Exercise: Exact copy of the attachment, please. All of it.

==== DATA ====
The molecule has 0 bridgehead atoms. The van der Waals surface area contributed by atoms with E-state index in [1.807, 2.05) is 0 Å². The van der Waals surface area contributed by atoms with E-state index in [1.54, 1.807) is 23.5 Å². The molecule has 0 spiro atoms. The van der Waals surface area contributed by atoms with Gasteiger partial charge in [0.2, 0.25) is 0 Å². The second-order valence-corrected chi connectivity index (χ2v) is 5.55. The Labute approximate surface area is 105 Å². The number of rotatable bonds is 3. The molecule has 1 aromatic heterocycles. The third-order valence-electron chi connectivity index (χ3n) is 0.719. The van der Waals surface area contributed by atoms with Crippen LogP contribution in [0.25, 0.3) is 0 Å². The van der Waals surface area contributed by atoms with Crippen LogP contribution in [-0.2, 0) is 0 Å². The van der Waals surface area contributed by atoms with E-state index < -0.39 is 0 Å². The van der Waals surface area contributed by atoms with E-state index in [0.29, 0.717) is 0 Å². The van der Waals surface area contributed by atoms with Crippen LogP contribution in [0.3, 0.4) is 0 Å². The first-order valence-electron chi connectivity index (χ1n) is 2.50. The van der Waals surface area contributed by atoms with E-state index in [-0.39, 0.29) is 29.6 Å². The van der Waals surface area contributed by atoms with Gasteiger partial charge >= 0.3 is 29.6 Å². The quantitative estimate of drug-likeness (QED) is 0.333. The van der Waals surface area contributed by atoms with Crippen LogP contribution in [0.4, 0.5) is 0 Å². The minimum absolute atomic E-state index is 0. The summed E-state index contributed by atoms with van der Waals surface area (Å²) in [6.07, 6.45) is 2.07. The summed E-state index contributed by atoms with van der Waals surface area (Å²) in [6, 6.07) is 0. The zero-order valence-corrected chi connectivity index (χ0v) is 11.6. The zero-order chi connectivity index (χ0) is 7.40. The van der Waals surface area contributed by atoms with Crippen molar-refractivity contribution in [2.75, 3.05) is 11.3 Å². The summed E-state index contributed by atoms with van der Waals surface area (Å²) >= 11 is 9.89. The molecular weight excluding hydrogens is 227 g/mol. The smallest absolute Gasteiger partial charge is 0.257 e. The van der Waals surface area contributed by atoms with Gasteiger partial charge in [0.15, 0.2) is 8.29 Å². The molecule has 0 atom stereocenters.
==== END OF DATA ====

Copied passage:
The molecule has 0 bridgehead atoms. The van der Waals surface area contributed by atoms with E-state index in [1.807, 2.05) is 0 Å². The van der Waals surface area contributed by atoms with E-state index in [1.54, 1.807) is 23.5 Å². The molecule has 0 spiro atoms. The van der Waals surface area contributed by atoms with Gasteiger partial charge in [0.2, 0.25) is 0 Å². The second-order valence-corrected chi connectivity index (χ2v) is 5.55. The Labute approximate surface area is 105 Å². The number of rotatable bonds is 3. The molecule has 1 aromatic heterocycles. The third-order valence-electron chi connectivity index (χ3n) is 0.719. The van der Waals surface area contributed by atoms with Crippen LogP contribution in [0.25, 0.3) is 0 Å². The van der Waals surface area contributed by atoms with Crippen LogP contribution in [-0.2, 0) is 0 Å². The van der Waals surface area contributed by atoms with E-state index < -0.39 is 0 Å². The van der Waals surface area contributed by atoms with E-state index in [0.29, 0.717) is 0 Å². The van der Waals surface area contributed by atoms with Crippen LogP contribution in [0.3, 0.4) is 0 Å². The first-order valence-electron chi connectivity index (χ1n) is 2.50. The van der Waals surface area contributed by atoms with E-state index in [-0.39, 0.29) is 29.6 Å². The van der Waals surface area contributed by atoms with Gasteiger partial charge >= 0.3 is 29.6 Å². The quantitative estimate of drug-likeness (QED) is 0.333. The van der Waals surface area contributed by atoms with Crippen LogP contribution in [0.4, 0.5) is 0 Å². The minimum absolute atomic E-state index is 0. The summed E-state index contributed by atoms with van der Waals surface area (Å²) in [6.07, 6.45) is 2.07. The summed E-state index contributed by atoms with van der Waals surface area (Å²) in [6, 6.07) is 0. The zero-order valence-corrected chi connectivity index (χ0v) is 11.6. The zero-order chi connectivity index (χ0) is 7.40. The van der Waals surface area contributed by atoms with Crippen molar-refractivity contribution in [2.75, 3.05) is 11.3 Å². The summed E-state index contributed by atoms with van der Waals surface area (Å²) >= 11 is 9.89. The molecular weight excluding hydrogens is 227 g/mol. The smallest absolute Gasteiger partial charge is 0.257 e. The van der Waals surface area contributed by atoms with Gasteiger partial charge in [0.15, 0.2) is 8.29 Å². The molecule has 0 atom stereocenters.